Best Buy Co. Inc. shares rose as much as 17 percent on Thursday as it became clearer that company founder Richard Schulze may have firmed up financing to buy out the consumer electronics retailer.
Shares reached as high as $14.44 after a report from the Minneapolis Star Tribune that Schulze is expected to make a fully financed offer for the company by a mid-December deadline.
Schulze's bid would be at least $5 billion to $6 billion, the newspaper reported late Wednesday, citing the source.
Schulze's bid at that level would be well below his initial offer range in August, when he said he could acquire Best Buy for $24 to $26 per share, or a total of $8.16 billion to $8.84 billion. Including debt, it would be as much as $10.9 billion.
Since August, Best Buy shares have fallen 40 percent, and last month Best Buy reported a decline in same-store sales for the ninth time in the last 10 quarters
The size of such a potential deal, combined with Best Buy's weak performance in the last two years, has made many on Wall Street doubt it could get done.
"There was skepticism in the market that he could get financing for the deal," Morningstar analyst R.J. Hottovy said, adding that the share price has increased now that there is a greater possibility of getting a deal done.
Still, he was not sure that Best Buy's board or investors would go for such an offer, which would come to about $15 to $18 a share.
But some investors said they are at least willing to hear Schulze out.
"I think the company can be turned around and I think he's as good a person as any to do it," said Bruce Geller, chief executive at New York-based investment management firm Dalton, Greiner, Hartman, Maher & Co. in New York.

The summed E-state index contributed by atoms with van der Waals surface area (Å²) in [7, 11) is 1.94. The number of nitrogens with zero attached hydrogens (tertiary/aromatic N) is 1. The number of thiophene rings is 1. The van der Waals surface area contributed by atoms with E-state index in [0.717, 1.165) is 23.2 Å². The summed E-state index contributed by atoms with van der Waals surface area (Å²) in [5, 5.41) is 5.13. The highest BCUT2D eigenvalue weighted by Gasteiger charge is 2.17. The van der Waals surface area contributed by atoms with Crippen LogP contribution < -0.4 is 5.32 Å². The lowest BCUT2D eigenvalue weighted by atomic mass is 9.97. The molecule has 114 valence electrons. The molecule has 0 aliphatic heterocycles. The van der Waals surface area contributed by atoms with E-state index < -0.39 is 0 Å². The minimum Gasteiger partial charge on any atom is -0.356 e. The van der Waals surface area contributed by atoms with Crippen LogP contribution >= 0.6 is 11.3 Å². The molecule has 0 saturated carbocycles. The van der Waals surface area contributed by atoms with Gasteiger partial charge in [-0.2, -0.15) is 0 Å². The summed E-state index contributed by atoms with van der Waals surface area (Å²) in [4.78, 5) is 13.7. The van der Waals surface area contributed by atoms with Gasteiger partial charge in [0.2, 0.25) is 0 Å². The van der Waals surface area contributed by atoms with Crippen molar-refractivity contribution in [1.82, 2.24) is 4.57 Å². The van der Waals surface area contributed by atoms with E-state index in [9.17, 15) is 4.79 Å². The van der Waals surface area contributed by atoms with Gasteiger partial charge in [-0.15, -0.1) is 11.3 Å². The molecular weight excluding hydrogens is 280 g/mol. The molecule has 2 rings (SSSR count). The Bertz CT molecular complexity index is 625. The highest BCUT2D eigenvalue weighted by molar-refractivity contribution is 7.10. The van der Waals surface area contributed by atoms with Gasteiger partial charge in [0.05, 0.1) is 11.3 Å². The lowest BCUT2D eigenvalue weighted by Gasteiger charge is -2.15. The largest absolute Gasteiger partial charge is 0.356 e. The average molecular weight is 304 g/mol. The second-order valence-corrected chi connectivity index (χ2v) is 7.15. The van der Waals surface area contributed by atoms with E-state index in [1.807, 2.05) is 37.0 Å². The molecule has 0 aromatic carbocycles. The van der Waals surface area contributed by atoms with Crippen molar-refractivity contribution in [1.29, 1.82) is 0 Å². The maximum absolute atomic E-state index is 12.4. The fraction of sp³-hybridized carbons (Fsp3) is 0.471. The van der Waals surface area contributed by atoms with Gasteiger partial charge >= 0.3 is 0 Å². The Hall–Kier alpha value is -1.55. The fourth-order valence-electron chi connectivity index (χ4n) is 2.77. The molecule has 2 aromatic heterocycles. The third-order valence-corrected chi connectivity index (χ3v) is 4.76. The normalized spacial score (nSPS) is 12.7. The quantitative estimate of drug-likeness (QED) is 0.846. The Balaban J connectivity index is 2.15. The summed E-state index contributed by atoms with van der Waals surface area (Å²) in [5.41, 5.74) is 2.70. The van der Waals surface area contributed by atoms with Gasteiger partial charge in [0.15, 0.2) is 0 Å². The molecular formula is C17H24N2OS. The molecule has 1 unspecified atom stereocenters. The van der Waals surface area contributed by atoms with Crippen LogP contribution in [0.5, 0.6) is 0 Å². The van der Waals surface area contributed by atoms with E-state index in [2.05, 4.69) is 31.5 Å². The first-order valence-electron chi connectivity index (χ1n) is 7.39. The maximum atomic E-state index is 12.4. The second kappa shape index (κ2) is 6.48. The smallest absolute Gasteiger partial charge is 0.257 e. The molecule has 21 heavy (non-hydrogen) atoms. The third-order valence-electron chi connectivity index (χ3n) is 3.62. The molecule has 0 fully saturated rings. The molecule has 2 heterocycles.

A representative for Schulze did not immediately respond to a request for a comment. Best Buy declined to comment on the report.
Schulze will meet with his top advisers, including Brad Anderson, a former Best Buy chief executive, and Al Lenzmeier, a former president, in Minnesota on Thursday and Friday, the Star Tribune reported.
Schulze, who founded Best Buy in 1966, has said he would fund any deal through a combination of private equity and debt financing, as well as the reinvestment of some of his own equity in the company. He is Best Buy's biggest shareholder, with 20 percent ownership.
Last month, sources told Reuters that at least three private equity firms — Apollo Global Management LLC, TPG Capital Management LP and Leonard Green & Partners LP — were considering joining Schulze in the bid.
Best Buy's dominance has faded in recent years as consumers increasingly use its big-box stores to browse and try out products, then buy them online at Amazon.com Inc or other websites.
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